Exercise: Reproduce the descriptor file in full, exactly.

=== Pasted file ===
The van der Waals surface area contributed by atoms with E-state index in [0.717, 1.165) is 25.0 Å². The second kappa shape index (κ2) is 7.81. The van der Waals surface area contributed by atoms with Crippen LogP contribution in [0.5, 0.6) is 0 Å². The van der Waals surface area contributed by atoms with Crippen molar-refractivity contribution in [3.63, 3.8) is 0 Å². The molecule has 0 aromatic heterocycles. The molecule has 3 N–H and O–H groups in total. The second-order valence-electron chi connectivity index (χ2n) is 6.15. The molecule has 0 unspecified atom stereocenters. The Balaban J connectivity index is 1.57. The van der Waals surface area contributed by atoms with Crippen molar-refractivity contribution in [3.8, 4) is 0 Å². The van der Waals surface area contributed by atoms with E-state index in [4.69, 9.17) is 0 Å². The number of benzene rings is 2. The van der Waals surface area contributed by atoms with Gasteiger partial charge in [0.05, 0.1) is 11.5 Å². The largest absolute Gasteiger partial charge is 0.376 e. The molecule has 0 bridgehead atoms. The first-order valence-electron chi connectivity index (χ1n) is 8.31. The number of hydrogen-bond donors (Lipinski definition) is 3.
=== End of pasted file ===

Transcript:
The van der Waals surface area contributed by atoms with E-state index in [0.717, 1.165) is 25.0 Å². The second kappa shape index (κ2) is 7.81. The van der Waals surface area contributed by atoms with Crippen LogP contribution in [0.5, 0.6) is 0 Å². The van der Waals surface area contributed by atoms with Crippen molar-refractivity contribution in [3.63, 3.8) is 0 Å². The molecule has 0 aromatic heterocycles. The molecule has 3 N–H and O–H groups in total. The second-order valence-electron chi connectivity index (χ2n) is 6.15. The molecule has 0 unspecified atom stereocenters. The Balaban J connectivity index is 1.57. The van der Waals surface area contributed by atoms with Crippen molar-refractivity contribution in [3.8, 4) is 0 Å². The van der Waals surface area contributed by atoms with E-state index in [4.69, 9.17) is 0 Å². The number of benzene rings is 2. The van der Waals surface area contributed by atoms with Gasteiger partial charge in [0.05, 0.1) is 11.5 Å². The largest absolute Gasteiger partial charge is 0.376 e. The molecule has 0 bridgehead atoms. The first-order valence-electron chi connectivity index (χ1n) is 8.31. The number of hydrogen-bond donors (Lipinski definition) is 3.